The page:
Yuiko Yokota – Graduation project 15/16
To Be CONTINUED – Local identity in Takasaki
Why are old buildings treated so different in The Netherlands in comparison with Japan? Japanese houses are often demolished after 30 years while in The Netherlands some century-old buildings are still being preserved and in use, sometimes with a different function, like churches. I became very intrigued by this different approach towards the continuity of old buildings and started my research to find out what the reasons are behind these different approaches. I also wondered how old buildings are perceived by the local people and what their influence is on the local identity of cities. My research focused on my hometown, Takasaki, which used to be a vibrant city, but due to the demolishment of a lot of old buildings the streets have become empty and the centre is losing its vibe.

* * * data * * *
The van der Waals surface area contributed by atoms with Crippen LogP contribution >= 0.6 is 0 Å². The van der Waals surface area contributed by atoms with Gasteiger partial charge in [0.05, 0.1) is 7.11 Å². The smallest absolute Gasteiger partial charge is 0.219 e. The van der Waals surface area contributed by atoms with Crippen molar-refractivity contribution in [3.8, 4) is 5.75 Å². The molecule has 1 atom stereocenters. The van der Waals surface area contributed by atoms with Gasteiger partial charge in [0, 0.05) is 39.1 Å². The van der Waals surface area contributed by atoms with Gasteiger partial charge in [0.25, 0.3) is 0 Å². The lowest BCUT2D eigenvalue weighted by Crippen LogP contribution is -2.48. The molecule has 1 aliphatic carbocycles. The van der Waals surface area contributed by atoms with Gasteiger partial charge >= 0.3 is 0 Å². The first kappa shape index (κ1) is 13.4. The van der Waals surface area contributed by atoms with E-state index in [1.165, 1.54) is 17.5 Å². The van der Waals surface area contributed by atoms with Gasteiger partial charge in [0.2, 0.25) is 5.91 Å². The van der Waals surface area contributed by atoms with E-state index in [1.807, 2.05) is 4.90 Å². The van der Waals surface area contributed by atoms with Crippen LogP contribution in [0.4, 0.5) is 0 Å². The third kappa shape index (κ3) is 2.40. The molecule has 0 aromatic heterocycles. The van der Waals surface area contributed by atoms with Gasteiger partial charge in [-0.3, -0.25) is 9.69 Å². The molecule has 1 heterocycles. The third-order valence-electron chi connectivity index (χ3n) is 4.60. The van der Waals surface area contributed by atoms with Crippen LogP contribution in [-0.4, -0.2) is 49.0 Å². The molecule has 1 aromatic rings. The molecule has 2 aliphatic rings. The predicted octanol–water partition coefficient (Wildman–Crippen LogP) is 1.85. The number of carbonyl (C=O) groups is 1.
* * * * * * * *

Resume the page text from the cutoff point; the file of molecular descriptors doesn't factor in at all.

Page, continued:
Through my research I discovered that an old building in The Netherlands is considered an essential element for strengthening a local identity. In Japan, in contrast, non-physical elements (like rituals and skills) play a more significant role in reinforcing local identity. Therefore, I come up with a design strategy to facilitate a (re)generation of local identity in Takasaki by combining both physical and non-physical elements by means of a platform. This platform is both a website and a space where materials of demolished buildings are being presented to the public, who can obtain them for new purposes. The space is located in the city centre of Takasaki, consisting of two former traditional Japanese warehouses (Kura). They are connected by a giant shelf where the local materials are visibly stored and displayed. In these ‘warehouses’ workshops are given to the local people about crafts in order to exchange knowledge and skills and to enhance social interaction. Overall I hope that through the reuse of materials of old buildings the memory of the history of Takasaki is kept alive and that my platform will nurture the future potential of locality.
All images @INSIDE & Yuiko Yokota